Every day at 6 a.m., former Russian army officer Yevgeny sits bolt upright in bed, remembering security officers in black balaclavas storming his apartment during an early morning raid.
His was one of 16 Moscow households targeted by the authorities earlier this year for being Jehovah’s Witnesses, a Christian denomination outlawed in Russia since 2017, when the Supreme Court labeled it an extremist organization on par with jailed Kremlin critic Alexei Navalny’s Anti-Corruption Foundation.
“Afterwards, 25 people were brought to the Investigative Committee for questioning. It was painful to see anxiety and fear causing pain for these very gentle and unprotected people,” Yevgeny, who asked for his surname to be withheld, told The Moscow Times.
Jehovah’s Witnesses, who first emerged in the late 1870s in the United States, were registered as a legal entity in the Russian Empire in 1913. They are known for their door-to-door preaching, alternative interpretation of the Bible and rejection of blood transfusions. But it was their refusal to do military service that attracted the attention of the Soviet state and led thousand of them to be exiled to Siberia for anti-communist activities.
Since the extremist designation in 2017, 57 followers are currently in prison, 28 have been sentenced to a prison term and 37 remain under house arrest, according to the Jehovah’s Witnesses in Russia website.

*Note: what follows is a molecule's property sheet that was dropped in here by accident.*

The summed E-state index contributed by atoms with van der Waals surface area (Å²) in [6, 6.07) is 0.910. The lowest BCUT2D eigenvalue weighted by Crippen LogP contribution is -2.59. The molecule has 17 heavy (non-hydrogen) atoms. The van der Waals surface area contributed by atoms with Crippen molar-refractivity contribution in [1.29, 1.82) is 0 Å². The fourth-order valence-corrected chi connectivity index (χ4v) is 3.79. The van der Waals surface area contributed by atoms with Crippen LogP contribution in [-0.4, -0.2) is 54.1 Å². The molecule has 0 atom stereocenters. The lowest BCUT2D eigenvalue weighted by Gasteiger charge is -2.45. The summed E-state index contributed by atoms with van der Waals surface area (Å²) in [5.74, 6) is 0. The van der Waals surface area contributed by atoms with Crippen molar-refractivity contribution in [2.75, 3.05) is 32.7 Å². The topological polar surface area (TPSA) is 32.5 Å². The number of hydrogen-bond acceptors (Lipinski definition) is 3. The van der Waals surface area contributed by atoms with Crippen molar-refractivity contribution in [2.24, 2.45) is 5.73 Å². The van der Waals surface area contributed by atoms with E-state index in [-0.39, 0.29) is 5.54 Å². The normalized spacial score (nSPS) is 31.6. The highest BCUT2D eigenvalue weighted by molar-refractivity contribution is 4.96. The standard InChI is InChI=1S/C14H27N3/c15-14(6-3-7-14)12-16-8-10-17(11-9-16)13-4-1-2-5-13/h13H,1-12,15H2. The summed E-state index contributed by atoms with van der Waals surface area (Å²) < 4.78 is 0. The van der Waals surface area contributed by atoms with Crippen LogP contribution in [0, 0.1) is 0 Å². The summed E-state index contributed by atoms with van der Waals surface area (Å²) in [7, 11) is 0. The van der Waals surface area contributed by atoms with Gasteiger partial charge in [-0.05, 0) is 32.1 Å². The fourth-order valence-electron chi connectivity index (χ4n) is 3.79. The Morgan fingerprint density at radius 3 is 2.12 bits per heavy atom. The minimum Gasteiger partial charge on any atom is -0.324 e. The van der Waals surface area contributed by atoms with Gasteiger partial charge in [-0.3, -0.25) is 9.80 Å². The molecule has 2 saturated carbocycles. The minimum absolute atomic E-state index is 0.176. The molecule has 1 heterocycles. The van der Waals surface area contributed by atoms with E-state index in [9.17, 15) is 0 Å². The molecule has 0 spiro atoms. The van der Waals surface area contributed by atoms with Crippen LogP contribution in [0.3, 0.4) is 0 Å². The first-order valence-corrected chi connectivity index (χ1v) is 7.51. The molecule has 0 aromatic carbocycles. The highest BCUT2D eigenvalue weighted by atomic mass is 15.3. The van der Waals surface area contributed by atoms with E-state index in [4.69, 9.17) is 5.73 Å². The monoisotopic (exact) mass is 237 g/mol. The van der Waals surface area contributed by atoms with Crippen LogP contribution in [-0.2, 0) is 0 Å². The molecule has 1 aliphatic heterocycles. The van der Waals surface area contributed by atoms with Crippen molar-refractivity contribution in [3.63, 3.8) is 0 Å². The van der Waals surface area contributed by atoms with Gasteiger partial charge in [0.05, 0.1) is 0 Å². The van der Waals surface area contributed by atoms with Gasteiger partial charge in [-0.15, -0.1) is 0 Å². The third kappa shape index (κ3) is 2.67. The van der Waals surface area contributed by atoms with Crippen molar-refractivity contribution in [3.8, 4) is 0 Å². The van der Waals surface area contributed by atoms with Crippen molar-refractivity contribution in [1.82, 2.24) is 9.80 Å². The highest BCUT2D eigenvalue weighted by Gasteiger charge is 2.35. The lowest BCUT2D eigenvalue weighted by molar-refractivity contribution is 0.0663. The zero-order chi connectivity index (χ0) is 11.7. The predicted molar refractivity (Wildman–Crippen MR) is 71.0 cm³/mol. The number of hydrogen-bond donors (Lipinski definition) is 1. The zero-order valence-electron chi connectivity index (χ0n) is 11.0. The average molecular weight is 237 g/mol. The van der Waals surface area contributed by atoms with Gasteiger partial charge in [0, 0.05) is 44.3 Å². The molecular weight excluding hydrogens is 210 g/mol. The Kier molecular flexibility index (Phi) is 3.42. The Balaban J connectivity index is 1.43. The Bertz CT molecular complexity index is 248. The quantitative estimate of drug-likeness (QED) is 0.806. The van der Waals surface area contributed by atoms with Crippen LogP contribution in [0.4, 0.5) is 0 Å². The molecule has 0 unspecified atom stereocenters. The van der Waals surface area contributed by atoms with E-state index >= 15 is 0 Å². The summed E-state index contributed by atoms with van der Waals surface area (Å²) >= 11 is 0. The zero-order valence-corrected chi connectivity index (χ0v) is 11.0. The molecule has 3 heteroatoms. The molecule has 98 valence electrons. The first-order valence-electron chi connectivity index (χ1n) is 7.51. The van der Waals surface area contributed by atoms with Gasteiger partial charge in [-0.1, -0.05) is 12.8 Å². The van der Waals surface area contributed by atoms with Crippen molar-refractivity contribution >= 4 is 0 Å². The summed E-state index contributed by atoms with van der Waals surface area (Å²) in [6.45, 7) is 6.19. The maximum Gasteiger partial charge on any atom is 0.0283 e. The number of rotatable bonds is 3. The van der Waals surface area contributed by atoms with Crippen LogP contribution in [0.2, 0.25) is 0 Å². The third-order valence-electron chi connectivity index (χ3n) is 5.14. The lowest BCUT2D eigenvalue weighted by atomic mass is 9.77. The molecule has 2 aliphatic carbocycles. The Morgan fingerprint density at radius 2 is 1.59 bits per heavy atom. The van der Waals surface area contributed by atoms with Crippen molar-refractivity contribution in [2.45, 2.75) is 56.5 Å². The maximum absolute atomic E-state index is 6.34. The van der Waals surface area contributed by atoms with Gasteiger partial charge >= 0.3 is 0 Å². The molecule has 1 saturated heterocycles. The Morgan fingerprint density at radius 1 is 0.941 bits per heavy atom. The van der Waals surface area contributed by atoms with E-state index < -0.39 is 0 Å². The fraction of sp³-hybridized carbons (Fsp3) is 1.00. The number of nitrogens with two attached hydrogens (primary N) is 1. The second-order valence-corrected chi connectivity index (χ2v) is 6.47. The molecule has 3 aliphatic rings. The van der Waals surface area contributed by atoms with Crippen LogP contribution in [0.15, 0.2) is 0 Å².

The length of the prison sentences ranges from one to 11 years. In the most recent case last week, six Jehovah’s Witnesses were sentenced to various terms, the longest being six years.
The European Association of Jehovah’s Witnesses estimates that between 5,000 to 10,000 of its members have fled Russia since the ban came into force.
In its 2017 ruling, the Supreme Court said that Jehovah’s Witnesses’ activities showed “the signs of being extremist in nature, entailing violation of human and civil rights and freedoms, public order, and public safety.”
Extremist activity includes “propaganda of the exclusivity, superiority or inferiority of a person on the basis of his social, racial, national, religious or linguistic affiliation or attitude to religion” according to the language in the 2017 ruling.
“Thousands and thousands of Russian followers have emigrated since the 2017 ruling because the risk of being jailed for their beliefs became real,” Yaroslav Sivulsky of the European Association of Jehovah’s Witnesses in Brussels, told The Moscow Times.
Jehovah’s Witnesses are also banned from worshipping in China, Vietnam and several other Muslim countires.
Yevgeny, however, plans to stay in Russia and continue practicing his religion despite the crackdown.
“I no longer feel safe in my own home, but I would regard stopping believing in God and practicing my religion as apostasy or betrayal,” he said.
When asked why he decided to become a Jehovah’s Witness, Yevgeny said his experiences in the military lead him to seek answers to the “eternal” questions.